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Real Marshmallows

recipe at a glance
Rating: 2/5 2 stars
2 reviews
1 comment

ready in: 1-2 hrs
serves/makes:   10
  

recipe id: 5527

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ingredients

2 egg whites
1 teaspoon vanilla extract
1/2 cup raw cane sugar
1 tablespoon powdered marshmallow (root)

directions

Whip egg whites until almost stiff. Add vanilla and whip until stiff. Then whip in the sugar, 1 tsp at the time.

Finally, add marshmallow and whip again. Place by teaspoonful on cookie sheet. Bake in 325 degrees F oven for 1 hour.

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nutrition

Nutritional data has not been calculated yet.

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Guest at CDKitchen.com



REVIEW: recipe rating
We stopped the cooking process at about 45 minutes. The end product was more like a meringue.

It is a decent meringue but not a marshmallow in any way. I am looking for how to start with a marshmallow tea and then add the sugar but I haven't found any template recipe.



Guest at CDKitchen.com
Nov 1, 2006

organic mom
COMMENT:
The trouble with this recipe may lie in that it actually retains all the powdered marshmallow root in the final product. It is very overpowering, and reducing the amount could help, but here's another solution: Other recipes claiming authenticity from ancient times call for whole pieces of marsh mallow root, which are removed once the sap has been boiled out of them--only the sap from the root goes into the final product. The sap has a thickening quality to it that may be what the gelatin in modern recipes (which don't have any marsh mallow in them) is replacing. If you are trying to replace storebought marshmallows with something healthier, these modern homemade marshmallows are not the ticket--they will also call for tons of white sugar and/or corn syrup while lacking any redeeming health benefits of the marsh mallow. I suggest finding a recipe that uses the boiled (unpowdered) marsh mallow root, and subsitute xylitol (if you haven't heard of it, Google it and start reading) for the sugar/corn syrup. Additionally, I noticed that the recipes which use just the sap from the boiled root and call for gum arabic or the like, don't require the baking this recipes calls for, which does does seem like overkill, adding a dry, overcooked taste to the rather interesting flavour of marsh mallow. We are still in the experimental stage of coming up with a truly suitable guilt-free (possibly even healthy) alternative to those nasty storebought things our children can't get enough of, and will post again when we have a something concrete. Healthy eating!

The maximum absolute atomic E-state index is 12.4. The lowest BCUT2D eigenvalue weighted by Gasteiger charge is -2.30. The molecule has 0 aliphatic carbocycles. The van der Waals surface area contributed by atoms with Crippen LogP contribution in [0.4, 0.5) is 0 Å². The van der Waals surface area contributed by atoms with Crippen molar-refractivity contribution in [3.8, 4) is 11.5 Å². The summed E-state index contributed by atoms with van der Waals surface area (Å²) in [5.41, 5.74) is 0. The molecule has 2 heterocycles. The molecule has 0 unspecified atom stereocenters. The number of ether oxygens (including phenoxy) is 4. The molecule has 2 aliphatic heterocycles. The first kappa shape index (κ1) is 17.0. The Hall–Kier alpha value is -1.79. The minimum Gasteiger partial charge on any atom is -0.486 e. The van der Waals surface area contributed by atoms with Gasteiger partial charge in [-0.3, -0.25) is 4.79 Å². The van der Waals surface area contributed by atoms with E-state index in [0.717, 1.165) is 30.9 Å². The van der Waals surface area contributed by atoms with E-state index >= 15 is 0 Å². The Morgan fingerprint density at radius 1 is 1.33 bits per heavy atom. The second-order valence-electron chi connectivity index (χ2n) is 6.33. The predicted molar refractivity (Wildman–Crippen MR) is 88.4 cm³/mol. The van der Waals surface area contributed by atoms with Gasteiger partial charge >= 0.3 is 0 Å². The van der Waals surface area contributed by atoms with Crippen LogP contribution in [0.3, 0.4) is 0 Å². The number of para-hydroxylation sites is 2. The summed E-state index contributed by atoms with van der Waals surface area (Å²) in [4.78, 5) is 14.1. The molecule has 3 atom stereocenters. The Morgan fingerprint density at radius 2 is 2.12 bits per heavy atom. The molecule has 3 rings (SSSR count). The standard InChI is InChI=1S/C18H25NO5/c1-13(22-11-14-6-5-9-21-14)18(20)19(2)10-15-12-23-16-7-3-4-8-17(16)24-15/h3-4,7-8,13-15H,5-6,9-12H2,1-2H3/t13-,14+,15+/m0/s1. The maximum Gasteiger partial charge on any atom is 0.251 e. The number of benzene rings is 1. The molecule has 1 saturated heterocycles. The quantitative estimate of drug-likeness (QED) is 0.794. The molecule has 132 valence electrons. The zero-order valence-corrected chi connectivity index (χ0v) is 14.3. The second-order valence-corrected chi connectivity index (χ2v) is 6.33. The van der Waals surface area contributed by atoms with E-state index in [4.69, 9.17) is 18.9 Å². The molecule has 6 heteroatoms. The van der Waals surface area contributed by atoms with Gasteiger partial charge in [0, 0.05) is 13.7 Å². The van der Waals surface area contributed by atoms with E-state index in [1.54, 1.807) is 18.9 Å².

Guest at CDKitchen.com



REVIEW: recipe rating
This recipe is worthless. At the 325 temperature for one hour: the outsides were tan, but the insides turned to charcoal. I then tried the recipe again, but dropped the temperature to 200 degrees Fahrenheit. They were dried out, and useless.
A warning: don't bother with this recipe.